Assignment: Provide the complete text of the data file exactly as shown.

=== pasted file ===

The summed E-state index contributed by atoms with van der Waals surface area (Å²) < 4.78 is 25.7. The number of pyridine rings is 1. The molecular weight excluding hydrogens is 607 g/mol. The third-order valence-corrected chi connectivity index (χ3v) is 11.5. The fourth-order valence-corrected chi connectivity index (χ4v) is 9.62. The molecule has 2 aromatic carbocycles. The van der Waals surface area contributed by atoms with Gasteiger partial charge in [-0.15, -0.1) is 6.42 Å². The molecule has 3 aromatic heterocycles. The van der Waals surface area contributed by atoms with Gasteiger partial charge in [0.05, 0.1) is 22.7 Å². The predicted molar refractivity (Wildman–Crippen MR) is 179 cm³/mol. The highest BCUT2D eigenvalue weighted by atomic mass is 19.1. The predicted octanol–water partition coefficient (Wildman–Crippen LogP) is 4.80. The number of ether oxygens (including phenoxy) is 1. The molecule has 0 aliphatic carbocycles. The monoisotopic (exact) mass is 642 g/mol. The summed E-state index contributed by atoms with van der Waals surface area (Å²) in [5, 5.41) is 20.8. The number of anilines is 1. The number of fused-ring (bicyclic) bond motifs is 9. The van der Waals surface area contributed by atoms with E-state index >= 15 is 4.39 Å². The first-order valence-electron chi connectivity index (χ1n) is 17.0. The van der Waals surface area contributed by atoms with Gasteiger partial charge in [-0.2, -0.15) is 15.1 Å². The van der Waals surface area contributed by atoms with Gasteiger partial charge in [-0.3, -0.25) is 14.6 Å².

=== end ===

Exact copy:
The summed E-state index contributed by atoms with van der Waals surface area (Å²) < 4.78 is 25.7. The number of pyridine rings is 1. The molecular weight excluding hydrogens is 607 g/mol. The third-order valence-corrected chi connectivity index (χ3v) is 11.5. The fourth-order valence-corrected chi connectivity index (χ4v) is 9.62. The molecule has 2 aromatic carbocycles. The van der Waals surface area contributed by atoms with Gasteiger partial charge in [-0.15, -0.1) is 6.42 Å². The molecule has 3 aromatic heterocycles. The van der Waals surface area contributed by atoms with Gasteiger partial charge in [0.05, 0.1) is 22.7 Å². The predicted molar refractivity (Wildman–Crippen MR) is 179 cm³/mol. The highest BCUT2D eigenvalue weighted by atomic mass is 19.1. The predicted octanol–water partition coefficient (Wildman–Crippen LogP) is 4.80. The number of ether oxygens (including phenoxy) is 1. The molecule has 0 aliphatic carbocycles. The monoisotopic (exact) mass is 642 g/mol. The summed E-state index contributed by atoms with van der Waals surface area (Å²) in [5, 5.41) is 20.8. The number of anilines is 1. The number of fused-ring (bicyclic) bond motifs is 9. The van der Waals surface area contributed by atoms with E-state index >= 15 is 4.39 Å². The first-order valence-electron chi connectivity index (χ1n) is 17.0. The van der Waals surface area contributed by atoms with Gasteiger partial charge in [-0.2, -0.15) is 15.1 Å². The van der Waals surface area contributed by atoms with Gasteiger partial charge in [-0.3, -0.25) is 14.6 Å².